In Banshee, a muscled bullet-head played by Antony Starr was released from prison, grabbed a quick bit of sexual intercourse from a welcoming waitress, stole a car, and quickly assumed the identity of a dead man who was about to become the new sheriff of Banshee, Pennsylvania. If you bought this premise, and looked past the fervid exaggeration of the opening moments that are meant to keep Cinemax viewers from switching the channel, you were probably drawn into the clever, well-filmed, intriguing saga set up by series creators Jonathan Tropper and David Schickler. READ FULL STORY
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Liz & Dick was a peculiar, drab, damp little TV-movie indeed, wasn’t it? The opening seconds flashed a “based on a true story” message across the screen. But the “story” – that is, the life that Elizabeth Taylor and Richard Burton shared, chronicled here primarily during the 1960s, after meeting during the making of Cleopatra (1963) – was so much richer in reality than it was in this dinky, tin-eared production. Instead, the primary interest in watching Liz & Dick was to behold Lindsay Lohan trying, with varying, wobbly degrees of effort, to make her own career comeback.
In other words, when it came to Lohan “doing” Liz: She done her wrong. READ FULL STORY
Back after too long, Parenthood resumed on Tuesday night with an episode that typified what inspires such an ardent following for this series. The hour was filled with small moments — nothing big, grandiose, or excessively dramatic — that nevertheless added up to a meticulously moving hour.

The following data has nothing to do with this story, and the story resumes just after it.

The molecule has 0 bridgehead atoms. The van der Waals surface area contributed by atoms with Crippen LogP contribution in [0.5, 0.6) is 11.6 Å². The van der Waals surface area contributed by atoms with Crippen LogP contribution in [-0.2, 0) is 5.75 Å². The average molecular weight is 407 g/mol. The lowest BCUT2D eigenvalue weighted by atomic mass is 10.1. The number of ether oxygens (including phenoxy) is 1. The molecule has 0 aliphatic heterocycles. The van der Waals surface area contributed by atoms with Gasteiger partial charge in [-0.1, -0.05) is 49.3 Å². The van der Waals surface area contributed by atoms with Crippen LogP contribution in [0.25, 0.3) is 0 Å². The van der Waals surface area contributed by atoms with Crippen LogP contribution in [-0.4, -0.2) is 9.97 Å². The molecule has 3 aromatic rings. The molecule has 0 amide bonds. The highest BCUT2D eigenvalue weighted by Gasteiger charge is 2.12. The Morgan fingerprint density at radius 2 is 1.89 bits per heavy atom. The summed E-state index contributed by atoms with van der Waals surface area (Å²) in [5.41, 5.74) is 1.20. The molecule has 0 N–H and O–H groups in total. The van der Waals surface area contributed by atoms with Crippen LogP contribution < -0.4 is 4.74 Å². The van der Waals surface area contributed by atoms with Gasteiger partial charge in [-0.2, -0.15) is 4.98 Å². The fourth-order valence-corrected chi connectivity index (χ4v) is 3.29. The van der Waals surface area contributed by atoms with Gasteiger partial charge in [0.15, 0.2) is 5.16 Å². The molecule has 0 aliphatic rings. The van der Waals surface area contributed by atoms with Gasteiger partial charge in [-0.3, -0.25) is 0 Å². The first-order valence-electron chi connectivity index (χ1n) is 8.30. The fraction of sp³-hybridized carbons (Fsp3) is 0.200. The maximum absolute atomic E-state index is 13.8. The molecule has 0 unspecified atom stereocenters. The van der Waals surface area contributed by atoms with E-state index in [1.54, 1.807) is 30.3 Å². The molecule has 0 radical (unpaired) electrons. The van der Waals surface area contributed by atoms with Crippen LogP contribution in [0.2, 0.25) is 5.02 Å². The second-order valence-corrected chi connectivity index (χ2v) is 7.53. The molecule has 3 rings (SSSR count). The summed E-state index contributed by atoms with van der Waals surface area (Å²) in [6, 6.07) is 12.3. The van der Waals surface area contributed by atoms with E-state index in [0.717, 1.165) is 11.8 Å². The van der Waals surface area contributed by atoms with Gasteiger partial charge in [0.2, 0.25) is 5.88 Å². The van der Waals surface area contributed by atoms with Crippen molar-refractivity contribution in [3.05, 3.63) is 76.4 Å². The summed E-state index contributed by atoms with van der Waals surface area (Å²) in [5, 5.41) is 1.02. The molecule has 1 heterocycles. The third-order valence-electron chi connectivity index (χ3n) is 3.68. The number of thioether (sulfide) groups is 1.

The inescapable center of the series is now Kristina’s cancer diagnosis and how she and her family are responding to it. The episode was titled “Together” with some irony, since the urge to help Monica Potter’s character, a crisis that can bring a family together, is also what left her frequently feeling isolated, misunderstood, and with a desire to be left alone. READ FULL STORY
'SEAL Team Six' review: Reduced the killing of Bin Laden to florid melodrama, with Obama as edited-in co-star
The TV-movie SEAL Team Six: The Raid on Osama Bin Ladin, which aired on the National Geographic Channel on Sunday evening, turned the story of the hunt for and killing of Osama Bin Laden into a reasonably crisp little action film — it didn’t contain anything you didn’t know, and the dialogue sounded as though it had been checked out from a well-preserved World War II supply closet, but you couldn’t help but get caught up in the tense quality of the mission. READ FULL STORY
Seth MacFarlane brought all his voices to hosting the season premiere of Saturday Night Live. The Family Guy creator came off as a genial fellow who gamely enjoyed being in a bunch of mostly unamusing SNL sketches. MacFarlane’s opening segment was a series of voice performances of some of his best-known characters from Family Guy, with a few other impersonations (Droopy Dog, Kermit the frog) thrown in, with a bit of the mildly accomplished Sinatra-style crooning that MacFarlane is fond of doing and he’s powerful enough to compel producers and audiences to submit to. READ FULL STORY
The arc of the first season of Girls was an undulating one. The Lena Dunham comedy-drama-mixology-experiment commenced, in its first two episodes, as an indie film in half-hour chunks, then ventured further into sitcom territory without dropping its thoughtfulness, and in its finale managed to balance the funny, the serious, the absurd, and the poignant in a strikingly surprising, effective conclusion. READ FULL STORY
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